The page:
Last updated: June 27, 2012 - 8:10am
[Commentary] Since 1975, the Federal Communications Commission’s restriction on owning a television station and a newspaper in the same market has generated considerable debate in Washington — ranging from a slow simmer to white hot depending upon the state of the economy; the pace of the merger and acquisition market; and the growing number of media outlets. Last November, the FCC proposed relaxing the crossownership regulations in the 20 largest markets, feeding fresh fuel to the controversy.
One side of the debate, espoused most vocally by a number of public interest groups and former FCC Commissioner Michael Copps, states that newspaper-television crossownership threatens the diversity of voices and reduces journalistic quality. They further argue that such crossownership may diminish localism, result in layoffs of news staff and simply pump up the profit margins of media conglomerates. There is a concern, this argument goes, that relaxation of the crossownership rule will simply ignite another wave of media consolidation to the detriment of local consumers.
The opposing view, articulated by industry participants like Tribune (which is periodically required to petition for a waiver in its crossownership markets) and several trade associations, is that in a world with hundreds of cable channels, Internet sites, blogs and satellite services that did not exist in 1975, the threat to diversity posed by newspaper-television crossownership — if it ever existed at all — has completely evaporated. They point to studies demonstrating that co-owned print and television outlets in the same market often take opposing views regarding community issues, and that combining resources greatly enhances the ability to produce quality, in-depth investigative reporting. One way of evaluating this debate is to look at how the permitted crossownership situations have fared over the years. The first point of view is seriously undermined because a large proportion of the legacy newspaper-television crossownership operations have not survived.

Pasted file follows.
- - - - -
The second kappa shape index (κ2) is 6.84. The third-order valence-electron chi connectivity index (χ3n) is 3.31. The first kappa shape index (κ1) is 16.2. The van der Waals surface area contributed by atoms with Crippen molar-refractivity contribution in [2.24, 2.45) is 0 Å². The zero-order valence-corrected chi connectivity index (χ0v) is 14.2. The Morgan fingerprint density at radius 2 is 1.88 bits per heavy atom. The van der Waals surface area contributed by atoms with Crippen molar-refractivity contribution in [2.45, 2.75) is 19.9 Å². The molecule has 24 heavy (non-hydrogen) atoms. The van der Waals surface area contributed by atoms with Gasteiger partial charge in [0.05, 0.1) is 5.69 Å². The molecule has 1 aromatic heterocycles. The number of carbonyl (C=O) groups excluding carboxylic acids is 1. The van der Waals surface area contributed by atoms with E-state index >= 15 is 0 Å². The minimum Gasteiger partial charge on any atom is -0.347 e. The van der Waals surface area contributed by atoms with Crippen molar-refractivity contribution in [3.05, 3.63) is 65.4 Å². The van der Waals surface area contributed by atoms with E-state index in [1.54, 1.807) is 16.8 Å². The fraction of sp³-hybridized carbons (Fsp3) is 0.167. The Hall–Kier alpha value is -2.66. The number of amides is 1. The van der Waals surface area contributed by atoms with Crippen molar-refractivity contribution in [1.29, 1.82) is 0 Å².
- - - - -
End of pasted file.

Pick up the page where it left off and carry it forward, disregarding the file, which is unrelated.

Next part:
The destruction of almost one-third of the legacy crossownerships leads to some interesting conclusions:
- Ownership of both a newspaper and a television station in the same market is no guarantee of financial survival, much less extraordinary profits or market power.
- The “iron fist of the marketplace,” by incentivizing operators to either divest holdings or terminate them, appears to be much more effective at ordering the competitive landscape than regulations do.
- That the regulations even exist is somewhat mystifying — restrictive regulations typically exist to control economic arrangements that are growing to create unfair market power, not those which seem to be in a process of self-destruction.
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